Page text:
Critical legal studies (CLS) is a theory that challenges and overturns accepted norms and standards in legal theory and practice. Proponents of this theory believe that logic and structure attributed to the law grow out of the power relationships of the society. The law exists to support the interests of the party or class that forms it and is merely a collection of beliefs and prejudices that legitimize the injustices of society. The wealthy and the powerful use the law as an instrument for oppression in order to maintain their place in hierarchy. The basic idea of CLS is that the law is politics and it is not neutral or value free.

And here we find the connective tissue for this week’s Morning Feature articles. However neutrally-written a law, it will be enforced by human beings with conscious and unconscious biases. Add to that the disproportionate political influence of wealthy elites and powerful interest groups – such as fraternities demanding criminal burdens of proof for civil campus rape hearings, or Christians demanding that courts apply strict scrutiny when a complaint of “I don’t like that law” concludes with “because of my religion” – and it should not surprise us that mere constitutional guarantees do not ensure equal protection or equal opportunity.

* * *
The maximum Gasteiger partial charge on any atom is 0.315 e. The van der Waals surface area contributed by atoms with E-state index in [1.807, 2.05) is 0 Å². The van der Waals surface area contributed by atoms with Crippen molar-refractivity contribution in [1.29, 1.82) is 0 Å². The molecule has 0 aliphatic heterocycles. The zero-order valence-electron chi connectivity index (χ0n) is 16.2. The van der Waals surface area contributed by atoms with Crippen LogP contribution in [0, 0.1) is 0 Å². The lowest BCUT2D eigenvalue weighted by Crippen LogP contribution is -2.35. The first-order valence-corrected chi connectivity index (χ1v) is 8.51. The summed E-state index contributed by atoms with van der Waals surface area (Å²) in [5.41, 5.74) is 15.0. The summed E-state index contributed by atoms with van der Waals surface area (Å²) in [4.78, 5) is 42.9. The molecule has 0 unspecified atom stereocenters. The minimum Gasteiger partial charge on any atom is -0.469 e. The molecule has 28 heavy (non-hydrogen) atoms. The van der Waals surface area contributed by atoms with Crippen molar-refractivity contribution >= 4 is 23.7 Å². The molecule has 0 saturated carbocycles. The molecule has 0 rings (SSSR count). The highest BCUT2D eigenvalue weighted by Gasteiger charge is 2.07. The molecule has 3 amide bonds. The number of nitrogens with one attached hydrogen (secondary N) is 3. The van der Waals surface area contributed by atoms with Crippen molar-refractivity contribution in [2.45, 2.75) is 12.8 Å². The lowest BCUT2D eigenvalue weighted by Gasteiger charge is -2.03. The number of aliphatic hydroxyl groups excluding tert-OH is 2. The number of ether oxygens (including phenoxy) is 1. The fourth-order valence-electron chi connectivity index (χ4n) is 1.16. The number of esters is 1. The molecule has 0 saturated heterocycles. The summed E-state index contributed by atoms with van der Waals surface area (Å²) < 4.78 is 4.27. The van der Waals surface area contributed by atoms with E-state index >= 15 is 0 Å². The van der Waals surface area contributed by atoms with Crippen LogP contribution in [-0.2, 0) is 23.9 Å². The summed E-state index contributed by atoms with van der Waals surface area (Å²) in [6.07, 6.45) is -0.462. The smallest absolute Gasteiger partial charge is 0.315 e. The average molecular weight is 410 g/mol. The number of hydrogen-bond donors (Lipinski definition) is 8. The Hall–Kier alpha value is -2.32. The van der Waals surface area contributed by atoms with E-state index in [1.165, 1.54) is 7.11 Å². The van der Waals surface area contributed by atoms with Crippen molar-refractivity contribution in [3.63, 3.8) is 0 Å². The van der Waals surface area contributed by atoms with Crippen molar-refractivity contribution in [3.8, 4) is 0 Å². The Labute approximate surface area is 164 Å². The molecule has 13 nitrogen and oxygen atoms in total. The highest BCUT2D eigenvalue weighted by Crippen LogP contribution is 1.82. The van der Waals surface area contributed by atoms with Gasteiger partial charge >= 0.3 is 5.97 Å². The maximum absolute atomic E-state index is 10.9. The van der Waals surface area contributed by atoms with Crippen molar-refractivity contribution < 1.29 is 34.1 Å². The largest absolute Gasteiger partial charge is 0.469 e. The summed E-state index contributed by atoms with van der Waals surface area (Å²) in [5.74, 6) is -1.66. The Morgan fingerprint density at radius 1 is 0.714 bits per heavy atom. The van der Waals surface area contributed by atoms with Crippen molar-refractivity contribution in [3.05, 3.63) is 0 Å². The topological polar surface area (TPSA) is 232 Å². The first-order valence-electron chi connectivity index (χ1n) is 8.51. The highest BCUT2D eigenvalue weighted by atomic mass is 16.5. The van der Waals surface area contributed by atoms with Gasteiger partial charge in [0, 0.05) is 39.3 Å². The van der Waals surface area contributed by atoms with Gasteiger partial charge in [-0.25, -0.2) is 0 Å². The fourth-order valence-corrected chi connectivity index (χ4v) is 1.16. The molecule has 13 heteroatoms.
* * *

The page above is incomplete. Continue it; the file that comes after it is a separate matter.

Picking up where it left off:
If we value equal protection and equal opportunity, critical legal theory says, we must look beyond the law itself to the power structures in society. Indeed that is the thesis of Joseph Fishkin’s Bottlenecks: A New Theory of Equal Opportunity:

Equal opportunity is a powerful idea, and one with extremely broad appeal in contemporary politics, political theory, and law. But what does it mean? On close examination, the most attractive existing conceptions of equal opportunity turn out to be impossible to achieve in practice, or even in theory. As long as families are free to raise their children differently, no two people’s opportunities will be equal; nor is it possible to disentangle someone’s abilities or talents from her background advantages and disadvantages. Moreover, given different abilities and disabilities, different people need different opportunities, confounding most ways of imagining what counts as “equal.”

This book proposes an entirely new way of thinking about the project of equal opportunity. Instead of focusing on the chimera of literal equalization, we ought to work to broaden the range of opportunities open to people at every stage in life. We can achieve this in part by loosening the bottlenecks that constrain access to opportunities – the narrow places through which people must pass in order to pursue many life paths that open out on the other side.

The St. Louis County municipal court systems create bottlenecks. So do the privileges that campuses have long given to fraternities, and the license to discriminate implicit in ‘religious freedom’ laws.

We can’t reduce those bottlenecks if we focus solely on whether a law is written in neutral language. Indeed that narrow focus guarantees such bottlenecks will continue. To have a meaningful conversation about equal protection and equal opportunity, progressives must also talk about who holds power and how power imbalances are embedded in ‘neutral’ laws.


Happy Saturday!